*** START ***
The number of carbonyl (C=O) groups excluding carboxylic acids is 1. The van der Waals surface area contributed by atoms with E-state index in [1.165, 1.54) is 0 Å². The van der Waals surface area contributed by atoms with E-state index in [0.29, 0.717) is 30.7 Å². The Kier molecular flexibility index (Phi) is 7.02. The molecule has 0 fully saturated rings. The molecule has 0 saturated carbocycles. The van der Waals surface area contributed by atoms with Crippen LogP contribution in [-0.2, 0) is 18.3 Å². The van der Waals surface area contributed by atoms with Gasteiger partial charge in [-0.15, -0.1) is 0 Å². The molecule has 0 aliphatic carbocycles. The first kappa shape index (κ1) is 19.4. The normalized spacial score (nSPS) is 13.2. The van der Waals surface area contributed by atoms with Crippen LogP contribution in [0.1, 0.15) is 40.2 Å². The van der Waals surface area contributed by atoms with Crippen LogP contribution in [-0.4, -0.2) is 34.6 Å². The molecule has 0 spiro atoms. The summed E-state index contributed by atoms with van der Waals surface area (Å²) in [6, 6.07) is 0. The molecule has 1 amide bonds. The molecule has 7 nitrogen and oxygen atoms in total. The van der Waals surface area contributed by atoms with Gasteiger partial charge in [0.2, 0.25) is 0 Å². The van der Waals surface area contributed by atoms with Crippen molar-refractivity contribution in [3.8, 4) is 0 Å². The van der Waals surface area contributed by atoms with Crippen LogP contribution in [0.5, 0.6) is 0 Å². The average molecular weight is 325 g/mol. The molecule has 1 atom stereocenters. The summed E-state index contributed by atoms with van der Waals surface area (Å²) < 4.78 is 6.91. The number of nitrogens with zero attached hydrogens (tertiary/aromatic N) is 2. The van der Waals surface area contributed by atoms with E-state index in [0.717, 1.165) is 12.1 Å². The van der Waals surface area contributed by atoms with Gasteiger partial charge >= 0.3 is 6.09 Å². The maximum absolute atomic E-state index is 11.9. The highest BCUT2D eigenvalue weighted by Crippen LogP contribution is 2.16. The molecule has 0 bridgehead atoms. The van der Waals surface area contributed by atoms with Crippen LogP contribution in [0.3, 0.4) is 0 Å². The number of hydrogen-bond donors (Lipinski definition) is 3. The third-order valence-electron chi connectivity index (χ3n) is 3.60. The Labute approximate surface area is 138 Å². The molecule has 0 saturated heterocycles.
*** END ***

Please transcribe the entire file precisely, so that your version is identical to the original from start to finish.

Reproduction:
The number of carbonyl (C=O) groups excluding carboxylic acids is 1. The van der Waals surface area contributed by atoms with E-state index in [1.165, 1.54) is 0 Å². The van der Waals surface area contributed by atoms with E-state index in [0.29, 0.717) is 30.7 Å². The Kier molecular flexibility index (Phi) is 7.02. The molecule has 0 fully saturated rings. The molecule has 0 saturated carbocycles. The van der Waals surface area contributed by atoms with Crippen LogP contribution in [-0.2, 0) is 18.3 Å². The van der Waals surface area contributed by atoms with Gasteiger partial charge in [-0.15, -0.1) is 0 Å². The molecule has 0 aliphatic carbocycles. The first kappa shape index (κ1) is 19.4. The normalized spacial score (nSPS) is 13.2. The van der Waals surface area contributed by atoms with Crippen LogP contribution in [0.1, 0.15) is 40.2 Å². The van der Waals surface area contributed by atoms with Crippen LogP contribution in [-0.4, -0.2) is 34.6 Å². The molecule has 0 spiro atoms. The summed E-state index contributed by atoms with van der Waals surface area (Å²) in [6, 6.07) is 0. The molecule has 1 amide bonds. The molecule has 7 nitrogen and oxygen atoms in total. The van der Waals surface area contributed by atoms with Gasteiger partial charge in [0.2, 0.25) is 0 Å². The van der Waals surface area contributed by atoms with Crippen molar-refractivity contribution in [3.8, 4) is 0 Å². The van der Waals surface area contributed by atoms with Crippen LogP contribution in [0.5, 0.6) is 0 Å². The average molecular weight is 325 g/mol. The molecule has 1 atom stereocenters. The summed E-state index contributed by atoms with van der Waals surface area (Å²) < 4.78 is 6.91. The number of nitrogens with zero attached hydrogens (tertiary/aromatic N) is 2. The van der Waals surface area contributed by atoms with E-state index in [0.717, 1.165) is 12.1 Å². The van der Waals surface area contributed by atoms with Gasteiger partial charge >= 0.3 is 6.09 Å². The maximum absolute atomic E-state index is 11.9. The highest BCUT2D eigenvalue weighted by Crippen LogP contribution is 2.16. The molecule has 0 bridgehead atoms. The van der Waals surface area contributed by atoms with Crippen LogP contribution in [0.3, 0.4) is 0 Å². The number of hydrogen-bond donors (Lipinski definition) is 3. The third-order valence-electron chi connectivity index (χ3n) is 3.60. The Labute approximate surface area is 138 Å². The molecule has 0 saturated heterocycles.